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  WINDY CITY TIMES

Decalogue Society of Lawyers hosts hate-crimes forum
Special to the online edition of Windy City Times
by Carrie Maxwell, Windy City Times
2014-11-04

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An Oct. 29 forum at Ezra Habonim/Niles Township Jewish Congregation Synagogue in Skokie focused on certain aspects of hate crimes, including civil and criminal remedies.

Speakers included Judge Renee Goldfarb, Illinois state Rep. Kelly Cassidy, Betsy Shuman-Moore ( director of Fair Housing and Hate Crime Projects for the Chicago Committee of Lawyers for Civil Rights Under Law ) and Arnold Romeo ( Chicago Commission on Human Relations ).

Rabbi Jeffrey Weill, of the Ezra-Habonim/Niles Township Jewish Congregation Synagogue, provided words of welcome while Joel Chupack, president of the Decalogue Society of Lawyers, noted that the lawyers present would receive professional development hours for attending the forum.

Michael Strom, past president and current board of directors member of the Decalogue Society of Lawyers, introduced each speaker.

Cassidy noted that, for the longest time, the only statute in Illinois protecting people based on sexual orientation was the hate-crimes law. However, since then, Illinois has added many other protections for LGBT people, including the recent Illinois Religious Freedom Protection and Marriage Fairness Act.

"That doesn't mean that hate crimes are over. We continue to see an increase in bias and hate crimes against people from all communities," said Cassidy. "Very often, there is a wide gulf between what a community experiences as a hate crime and what a prosecutor can charge and successfully prosecute as a hate crime. That has always been one of our greatest challenges."

Cassidy explained that the Illinois hate-crimes law is narrower regarding its sexual-orientation definition than it is in the Illinois Civil Rights Act, so there is a need to add gender identity to the law. Although it hasn't moved out of the state legislature, Cassidy noted that she did introduce a bill in 2011 that would add gender identity to the law. Cassidy said that another piece that needs to be added to Illinois law is an institutional vandalism statute protecting LGBT spaces.

Romeo noted that the Chicago Commission on Human Relations was originally formed to deal with racial tensions among the African-American, Latino and Asian communities. Since then, Romeo explained, the commission has expanded its reach to include many different groups, including the LGBT community.

As for charging someone with a hate crime, Romeo said that one of the issues is if it has to be attached to another crime like battery or assault or property damage so the victim can identify what happened. "That is one of the tricky things about hate crimes because people don't really know what a hate crime is," he said. "We believe most of the hate crimes in Chicago aren't reported."

Romeo explained that the commission provides victims with support because the legal process takes time. This help includes providing a space for the victims to share what happened to them and making sure they get to court because visibility matters in these cases.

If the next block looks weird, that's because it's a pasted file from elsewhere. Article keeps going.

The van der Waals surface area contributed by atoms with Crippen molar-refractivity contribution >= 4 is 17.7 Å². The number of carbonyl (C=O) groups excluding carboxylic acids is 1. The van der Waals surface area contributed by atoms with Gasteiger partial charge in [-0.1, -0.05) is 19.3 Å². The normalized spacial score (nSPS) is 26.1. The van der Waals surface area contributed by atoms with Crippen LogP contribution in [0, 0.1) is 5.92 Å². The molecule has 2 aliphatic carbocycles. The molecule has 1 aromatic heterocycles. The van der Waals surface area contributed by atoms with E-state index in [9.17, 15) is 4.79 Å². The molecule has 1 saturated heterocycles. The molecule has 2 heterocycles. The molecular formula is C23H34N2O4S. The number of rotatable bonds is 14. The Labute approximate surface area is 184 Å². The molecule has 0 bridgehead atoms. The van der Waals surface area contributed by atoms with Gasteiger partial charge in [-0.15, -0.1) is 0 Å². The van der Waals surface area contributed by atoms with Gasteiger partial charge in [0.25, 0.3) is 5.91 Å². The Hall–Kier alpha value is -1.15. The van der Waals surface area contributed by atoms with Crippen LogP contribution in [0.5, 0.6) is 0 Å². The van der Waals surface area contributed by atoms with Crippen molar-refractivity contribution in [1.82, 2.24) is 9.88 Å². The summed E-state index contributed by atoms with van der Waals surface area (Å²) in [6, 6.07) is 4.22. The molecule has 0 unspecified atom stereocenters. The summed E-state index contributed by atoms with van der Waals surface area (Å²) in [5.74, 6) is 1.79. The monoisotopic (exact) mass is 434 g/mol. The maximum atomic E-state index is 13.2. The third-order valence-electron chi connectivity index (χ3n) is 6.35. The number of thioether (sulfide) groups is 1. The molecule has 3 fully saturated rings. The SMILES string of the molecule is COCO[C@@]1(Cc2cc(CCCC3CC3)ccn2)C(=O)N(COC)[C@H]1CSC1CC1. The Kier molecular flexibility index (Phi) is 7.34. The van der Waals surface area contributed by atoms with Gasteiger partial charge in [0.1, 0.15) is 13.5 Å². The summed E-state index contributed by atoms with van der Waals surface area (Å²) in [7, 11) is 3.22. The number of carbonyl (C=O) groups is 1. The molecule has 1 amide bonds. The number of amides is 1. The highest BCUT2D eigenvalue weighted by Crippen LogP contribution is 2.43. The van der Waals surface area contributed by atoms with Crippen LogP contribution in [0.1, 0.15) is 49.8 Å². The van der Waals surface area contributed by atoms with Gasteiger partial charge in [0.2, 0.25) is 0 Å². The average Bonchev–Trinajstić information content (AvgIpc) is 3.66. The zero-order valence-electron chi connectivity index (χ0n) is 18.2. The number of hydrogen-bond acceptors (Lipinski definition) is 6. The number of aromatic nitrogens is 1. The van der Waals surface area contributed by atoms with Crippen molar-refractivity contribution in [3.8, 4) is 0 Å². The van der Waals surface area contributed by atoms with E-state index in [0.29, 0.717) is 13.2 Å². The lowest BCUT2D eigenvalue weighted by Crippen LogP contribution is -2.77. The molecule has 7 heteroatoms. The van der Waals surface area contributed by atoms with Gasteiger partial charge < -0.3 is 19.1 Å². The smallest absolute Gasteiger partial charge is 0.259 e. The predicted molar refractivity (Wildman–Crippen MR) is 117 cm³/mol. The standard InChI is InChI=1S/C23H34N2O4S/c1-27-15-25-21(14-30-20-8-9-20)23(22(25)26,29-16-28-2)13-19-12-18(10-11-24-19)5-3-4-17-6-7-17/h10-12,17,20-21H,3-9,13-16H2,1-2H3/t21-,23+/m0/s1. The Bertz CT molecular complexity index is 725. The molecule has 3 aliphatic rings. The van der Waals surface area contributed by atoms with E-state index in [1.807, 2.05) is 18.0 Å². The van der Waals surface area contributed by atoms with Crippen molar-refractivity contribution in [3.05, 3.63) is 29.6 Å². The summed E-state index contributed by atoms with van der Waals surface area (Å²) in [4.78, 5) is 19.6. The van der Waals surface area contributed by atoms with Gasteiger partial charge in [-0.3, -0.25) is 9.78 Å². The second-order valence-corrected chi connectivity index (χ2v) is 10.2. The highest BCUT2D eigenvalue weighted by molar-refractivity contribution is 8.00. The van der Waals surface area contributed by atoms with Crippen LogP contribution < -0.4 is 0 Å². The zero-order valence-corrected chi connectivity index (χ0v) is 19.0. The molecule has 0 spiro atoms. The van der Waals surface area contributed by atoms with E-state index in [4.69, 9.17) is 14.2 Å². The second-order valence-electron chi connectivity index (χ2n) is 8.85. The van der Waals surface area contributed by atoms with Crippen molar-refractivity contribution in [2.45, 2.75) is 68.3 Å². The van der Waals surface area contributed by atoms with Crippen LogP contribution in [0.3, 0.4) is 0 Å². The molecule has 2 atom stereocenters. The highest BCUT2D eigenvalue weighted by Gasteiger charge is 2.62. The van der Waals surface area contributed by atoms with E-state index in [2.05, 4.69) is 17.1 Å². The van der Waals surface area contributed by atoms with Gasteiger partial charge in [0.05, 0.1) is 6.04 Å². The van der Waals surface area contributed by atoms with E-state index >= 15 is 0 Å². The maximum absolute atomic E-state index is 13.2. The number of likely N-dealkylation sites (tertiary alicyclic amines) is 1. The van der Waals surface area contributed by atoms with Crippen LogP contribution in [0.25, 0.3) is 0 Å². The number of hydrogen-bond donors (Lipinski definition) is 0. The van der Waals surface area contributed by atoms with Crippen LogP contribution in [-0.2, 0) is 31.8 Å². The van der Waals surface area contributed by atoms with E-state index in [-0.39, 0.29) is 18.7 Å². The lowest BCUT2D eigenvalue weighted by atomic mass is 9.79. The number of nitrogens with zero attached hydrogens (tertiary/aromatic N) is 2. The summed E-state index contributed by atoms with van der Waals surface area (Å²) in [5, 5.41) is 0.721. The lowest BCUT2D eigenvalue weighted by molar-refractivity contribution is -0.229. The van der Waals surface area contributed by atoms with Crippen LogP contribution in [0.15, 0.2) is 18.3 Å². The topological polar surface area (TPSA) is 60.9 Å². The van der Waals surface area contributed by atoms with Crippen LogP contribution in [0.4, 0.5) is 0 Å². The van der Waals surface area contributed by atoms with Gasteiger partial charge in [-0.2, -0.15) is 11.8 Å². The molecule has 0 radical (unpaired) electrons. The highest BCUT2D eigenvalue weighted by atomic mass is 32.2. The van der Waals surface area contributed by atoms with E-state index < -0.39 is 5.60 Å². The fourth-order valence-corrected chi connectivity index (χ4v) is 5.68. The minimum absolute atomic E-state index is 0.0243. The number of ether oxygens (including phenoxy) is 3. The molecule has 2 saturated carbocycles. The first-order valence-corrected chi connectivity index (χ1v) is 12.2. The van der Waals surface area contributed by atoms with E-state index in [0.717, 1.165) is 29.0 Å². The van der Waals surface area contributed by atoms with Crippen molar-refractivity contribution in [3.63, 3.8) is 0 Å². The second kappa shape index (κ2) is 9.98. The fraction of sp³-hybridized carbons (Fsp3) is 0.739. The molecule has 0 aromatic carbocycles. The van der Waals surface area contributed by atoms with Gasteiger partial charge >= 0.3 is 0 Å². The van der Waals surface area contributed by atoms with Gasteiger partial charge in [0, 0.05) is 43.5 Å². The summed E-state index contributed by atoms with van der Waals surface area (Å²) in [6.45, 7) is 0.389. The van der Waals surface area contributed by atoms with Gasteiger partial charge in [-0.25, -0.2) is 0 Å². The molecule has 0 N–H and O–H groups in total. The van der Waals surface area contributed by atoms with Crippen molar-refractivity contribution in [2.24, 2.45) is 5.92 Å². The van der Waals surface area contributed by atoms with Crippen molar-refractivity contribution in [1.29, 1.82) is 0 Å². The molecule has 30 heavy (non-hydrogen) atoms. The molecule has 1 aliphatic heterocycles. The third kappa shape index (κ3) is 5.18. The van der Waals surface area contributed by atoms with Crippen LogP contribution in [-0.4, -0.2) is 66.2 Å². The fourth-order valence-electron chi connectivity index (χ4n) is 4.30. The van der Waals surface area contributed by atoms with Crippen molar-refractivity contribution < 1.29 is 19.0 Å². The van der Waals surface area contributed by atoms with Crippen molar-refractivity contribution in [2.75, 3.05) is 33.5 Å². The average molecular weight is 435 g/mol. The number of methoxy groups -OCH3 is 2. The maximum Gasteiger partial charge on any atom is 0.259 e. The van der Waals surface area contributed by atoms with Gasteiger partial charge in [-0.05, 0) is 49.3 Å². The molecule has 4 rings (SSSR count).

Goldfarb noted that it isn't just the LGBT community that has hate-crime victims, adding that the Jewish community is also subject to the same violations to this day. "Now what exactly are hate crimes?," he asked. "They are crimes committed against two victims—the individual that was targeted and the community to which they belong—and that's what makes them unique. Hate crimes damage the entire fabric of society."

"The most frequent instances of hate crimes are due to race, then religion, then sexual orientation, and the vast majority of religious hate crimes target the Jewish community," Goldfarb added. "What is the profile of a hate-crime offender? The typical hate-crime offender is male, between the ages of 14 and 24, and has no criminal record. The thing that all hate crime offenders have in common no matter who they target is they are looking for someone to attack."

Shuman-Moore's presentation focused on the Chicago Lawyers Committee's ( CLC ) Hate Crime Project."The CLC—which was founded in 1969 and has 45 Chicago law firm members—seeks to eliminate discrimination and poverty," said Shuman-Moore. "CLC lawyers provide pro bono representation for civil rights cases and projects seeking to have an impact."

The issue areas that Shuman-Moore noted that the CLC works on are employment discrimination, housing discrimination, voting rights, education equity, the Settlement Assistance Project, the Law Project and hate crimes. "The purpose of the project is to fight violent crime based on all of the classes outlined in the Illinois hate-crimes law," said Shuman-Moore.

Shuman-Moore explained that it is widely accepted that many more hate crimes occur than are reported due to the denial and lack of knowledge by law enforcement authorities and lack of knowledge by the victims that they were a victim of a hate crime and it's not just an urban problem. She also noted that hate crime victims can file civil suits against their attacker( s ) and the CLC will help those who do so.

A Q&A session took place after each speaker's remarks.

The Decalogue Society of Lawyers and Ezra Habonim/Niles Township Jewish Congregation co-sponsored the event.

See www.decaloguesociety.org, www.ehnt.org, www.cityofchicago.org/city/en/depts/cchr.html and www.clccrul.org for more information.


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